FORT FRANCES, ON — Just three days after Repap Resources submitted a written offer to purchase and restart the Fort Frances pulp and paper mill, Resolute Forest Products has turned it down.
In a letter Monday to Fort Frances Mayor June Caul, company CEO Yves Laflamme said "the Repap bid fell short on multiple fronts."
Repap announced Friday it had submitted a conditional offer for the idled mill, but Laflamme's letter stated "Repap did not produce an offer providing us the level of certainty required to move forward with them."
Laflamme said Resolute had made numerous accommodations in response to Repap requests, such as "a specific carve-out for conversations with the Provincial Ministry of Natural Resources and Forestry, and even allowed the submission of a non-binding vs. binding offer," but:
They failed to provide the required financial deposit, did not mark up the asset purchase agreement, did not address our key requirement to perform environmental remediation, and did not produce sufficient, committed financing to move forward. In addition, their refusal to agree to treat Resolute’s information on a confidential basis prevented them from accessing sufficient information to inform their bid and put forward a responsive offer.
Laflamme said Resolute is now squarely focused on concluding arrangements with a company he described as a restorative redevelopment company specializing in the "revitalization of distressed industrial properties."
He added that this "does not preclude Repap from entering into their own discussions with the redeveloper."
According to Laflamme, he expects the redeveloper—as yet unnamed—will make a public announcement about its plans within several weeks.
Community leaders in Fort Frances have worried since the beginning of the process that the mill would eventually be torn down.
Anticipating that outcome, Fort Frances last week announced that it plans to invoke a site plan control process if a demolition company takes ownership of the mill.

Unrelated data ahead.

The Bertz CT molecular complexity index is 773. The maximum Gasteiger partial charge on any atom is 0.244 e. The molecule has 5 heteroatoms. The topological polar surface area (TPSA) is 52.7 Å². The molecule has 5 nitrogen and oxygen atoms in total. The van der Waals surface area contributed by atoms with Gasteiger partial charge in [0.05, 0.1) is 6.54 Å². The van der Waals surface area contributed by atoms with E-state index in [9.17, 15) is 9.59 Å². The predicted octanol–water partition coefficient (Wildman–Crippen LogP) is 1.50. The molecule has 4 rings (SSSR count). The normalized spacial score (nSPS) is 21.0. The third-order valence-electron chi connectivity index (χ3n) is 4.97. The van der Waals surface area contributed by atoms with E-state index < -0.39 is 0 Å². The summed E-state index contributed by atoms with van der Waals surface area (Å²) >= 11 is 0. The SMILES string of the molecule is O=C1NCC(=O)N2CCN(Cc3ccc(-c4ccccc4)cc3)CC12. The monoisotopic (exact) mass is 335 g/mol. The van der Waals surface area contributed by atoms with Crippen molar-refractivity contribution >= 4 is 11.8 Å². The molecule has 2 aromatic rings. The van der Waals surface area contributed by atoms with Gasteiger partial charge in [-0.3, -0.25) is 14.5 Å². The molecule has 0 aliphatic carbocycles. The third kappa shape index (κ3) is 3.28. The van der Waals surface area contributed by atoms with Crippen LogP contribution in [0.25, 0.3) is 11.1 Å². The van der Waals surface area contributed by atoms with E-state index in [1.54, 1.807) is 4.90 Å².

The town will demand a line of credit, prior to demolition, of at least $20 million to ensure demolition happens with minimal impact on the community.
It will also require a series of third-party professional studies pertaining to historic, engineering and environmental aspects.
Fort Frances councillor 'not surprised' by Resolute's rejection
Douglas Judson, a town councillor who's been outspoken in his criticism of Resolute's handling of the disposition of the mill, said he's "not entirely surprised" by its rejection of Repap's pitch, but added "certainly it's a disappointment."
Judson noted that the town has received signifcant support from the provincial government in recent weeks, "including last week when Minister Rickford announced that wood fibre from the Crossroute Forest would be made available" to a new mill operator that could get the mill restarted this year.
Judson said that since the commitment to provide wood rights wasn't made until later in the process, he wonders "if that did factor into the decision."
However, he also questioned whether the bidding process established by Resolute in early February provided enough clarity and enough time for interested parties.
"The deadline was about a month later. For a number of significant players in this industry to consider their options, collect the requisite data, and participate, that's a very tight timeline," Judson said.
He insisted the Resolute announcement "isn't the end of the line" for the town's efforts to save the mill but acknowledged that some members of the community will be "distressed" upon hearing the news.
Twomey, of Repap, has not responded to the Repap announcement as yet. He told Tbnewswatch early Monday afternoon that he had yet to see a copy of it.